Not So Sweet?
Stevia is certainly having a moment. This herb is two hundred times sweeter than sugar, has little or no calories, and doesn't affect blood sugar levels (unless it's mixed with some other filler). But while stevia may be a good option for some people, for others it may be doing them more harm than good.
Stevia is part of the plant family Asterceae: the daisy family. Just like your own family, even though each member is somewhat different you share characteristics with them even if you don't want to (like your weird uncle).
The same goes for plants. Stevia's siblings include marigolds, dandelion, burdock, artichokes and endive. The real black sheep of this family? Ragweed. Yep, stevia is related to that nasty stuff that makes allergy sufferers miserable from July to September when it spits the majority of its pollen into the air.
Ragweed allergy is one of the most common allergies in the US, affecting 10-20% of the population. Symptoms include:
- Excessive snot, either staying in your nose or coming out like a gushing river
- Eye irritation
- Sneezing and coughing up a lung
In severe cases, ragweed can cause:
- Breathing difficulties
- Feeling like you're going to hurl
- Stomach pain
- Rashes that completely cramp your ability to show off your perfect delts
Okay, I'm Allergic to Ragweed. What About Stevia?
The password is "cross reaction." For example, if you're allergic to ragweed, this can show up when you consume bananas, cantaloupe, watermelon, zucchini, and chamomile tea. This is due to the cross reaction between the pollen and the proteins in the food. You'll get an itching or tingling sensation (oral allergy syndrome).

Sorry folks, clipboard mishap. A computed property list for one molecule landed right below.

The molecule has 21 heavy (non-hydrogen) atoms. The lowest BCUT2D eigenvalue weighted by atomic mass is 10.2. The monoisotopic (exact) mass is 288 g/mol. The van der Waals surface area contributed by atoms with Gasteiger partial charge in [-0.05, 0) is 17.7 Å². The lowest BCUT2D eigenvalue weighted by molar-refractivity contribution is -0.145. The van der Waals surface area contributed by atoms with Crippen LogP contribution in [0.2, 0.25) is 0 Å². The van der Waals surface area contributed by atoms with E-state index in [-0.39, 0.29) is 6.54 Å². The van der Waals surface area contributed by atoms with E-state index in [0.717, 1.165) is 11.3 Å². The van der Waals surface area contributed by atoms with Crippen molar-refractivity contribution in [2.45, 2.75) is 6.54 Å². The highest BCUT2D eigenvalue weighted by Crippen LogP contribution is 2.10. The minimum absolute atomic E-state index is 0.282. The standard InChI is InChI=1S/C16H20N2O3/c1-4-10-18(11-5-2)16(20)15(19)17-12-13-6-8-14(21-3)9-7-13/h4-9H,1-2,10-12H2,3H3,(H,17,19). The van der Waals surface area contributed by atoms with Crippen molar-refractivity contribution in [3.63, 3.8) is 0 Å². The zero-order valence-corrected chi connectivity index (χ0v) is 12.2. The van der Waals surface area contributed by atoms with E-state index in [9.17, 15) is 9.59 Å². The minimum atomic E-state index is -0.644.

Ragweed is a member of the Asterceae family, like stevia. In this case, you may not be allergic to stevia but you are allergic to ragweed. So, when you eat stevia, your body thinks, "This is ragweed. I hate this shit!" and you start feeling symptoms. These symptoms can range from sneezing to the more serious ones like breathing difficulty.
What Can I Do?
First, eliminate all the foods (including stevia) in the Asterceae family for 2-4 weeks and see if you notice a difference. If you want to test to see which food you're most sensitive to, add them back in one by one for three days (some symptoms don't show up right away) and see if you have a reaction. Repeat this for as many foods as you want. Give yourself a three day break between foods to help distinguish one food from another.
There are several alternatives to stevia of course. Here are a few you may not know about yet:
- Non-GMO Xylitol: There is some controversy around this sweetener and it can cause digestive distress. (Skid marks, anyone?) Stick to small amounts.
- Yacon Syrup: One study found it helped participants lose weight, but more research is needed. Looks promising though.
- Monk Fruit Extract: You need less than 1/8 tsp in 12 ounces of coffee or tea. The fruit has a long history of use in Chinese medicine and has many health benefits other than just being a sweet-ass sweetener.
If you're constantly dealing with allergies, keep in mind that it could be due to cross reactions like ragweed and stevia. Disowning the Asterceae family in my life improved my symptoms dramatically in less than a week, and could do the same for you if you're sensitive.
Related: The Not-So-Scary Truth About Artificial Sweeteners
Related: What You Need to Know About Berberine
- Kris Gunners, "Can Yacon Syrup Really Help You Lose Weight? An Objective Look", Authority Nutrition
- S. Genta et.al., "Yacon syrup: beneficial effects on obesity and insulin resistance in humans" Clinical Nutrition 28 (2009)